Thankfully my one and only visit to the Miami area did get me some exotics, including Spot-breasted Oriole, Common Myna, Egyptian Goose, Mitred Parakeet, Peacock, Muscovy Duck (And I have Red-masked from San Francisco and Monk from Austin). My last trip to Florida was not guided, so this will be more about "cleaning" up a few species I missed, including some native species like White-crowned Pigeon. Also keeping my fingers crossed that some vagrant from the Caribbean might show up.

I'll still have to at some point do a spring trip to the keys (Gray Kingbird, Antillean Nighthawk, Dry Tortugas seabirds), but that is a future trip.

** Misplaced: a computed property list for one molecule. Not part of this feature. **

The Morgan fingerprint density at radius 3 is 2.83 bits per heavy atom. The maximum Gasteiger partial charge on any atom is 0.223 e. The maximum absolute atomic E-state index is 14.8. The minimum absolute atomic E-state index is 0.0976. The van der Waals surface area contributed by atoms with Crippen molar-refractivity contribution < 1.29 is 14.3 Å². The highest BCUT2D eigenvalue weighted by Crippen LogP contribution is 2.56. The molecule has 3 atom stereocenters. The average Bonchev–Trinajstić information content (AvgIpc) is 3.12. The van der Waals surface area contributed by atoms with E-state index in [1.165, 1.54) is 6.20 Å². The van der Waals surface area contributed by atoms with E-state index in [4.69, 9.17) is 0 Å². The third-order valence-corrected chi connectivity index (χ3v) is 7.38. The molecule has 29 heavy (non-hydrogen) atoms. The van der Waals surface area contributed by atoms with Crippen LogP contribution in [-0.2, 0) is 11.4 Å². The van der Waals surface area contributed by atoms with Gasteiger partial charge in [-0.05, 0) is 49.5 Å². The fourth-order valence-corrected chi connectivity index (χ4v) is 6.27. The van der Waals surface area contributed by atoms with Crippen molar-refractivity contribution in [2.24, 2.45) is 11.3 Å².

Lerxst

Well-known member
I am surprised nobody mentioned India, Thailand, Malaysia or Indonesia, which have been traditional mecca of birdwatchers. All are still good and accessible birding with great culture to throw in. And the infrastructure is getting better and better. Most Asian airlines are of higher standarAttach filesd than U.S. and European ones on the same routes.

I lived in Bagkok for fourteen months and birded there every minute I wasn't working. Yes it is a fantastic place and even a second home to my wife and I. But that being said, in less than a month of birding in Brazil, we got over twice as many species as in all our time there. I suppose if I combined Thailand, Malaysia, Cambodia, and Vietnam my list would approach Brazil numbers. We did find certain parts of Indonesia easy to access (Jakarta area, Bali, Sulawesi) but other parts, like Sumatra, were not at all amenable to weekend trips from Bangkok.
 

Lerxst

Well-known member
I'll still have to at some point do a spring trip to the keys (Gray Kingbird, Antillean Nighthawk, Dry Tortugas seabirds), but that is a future trip.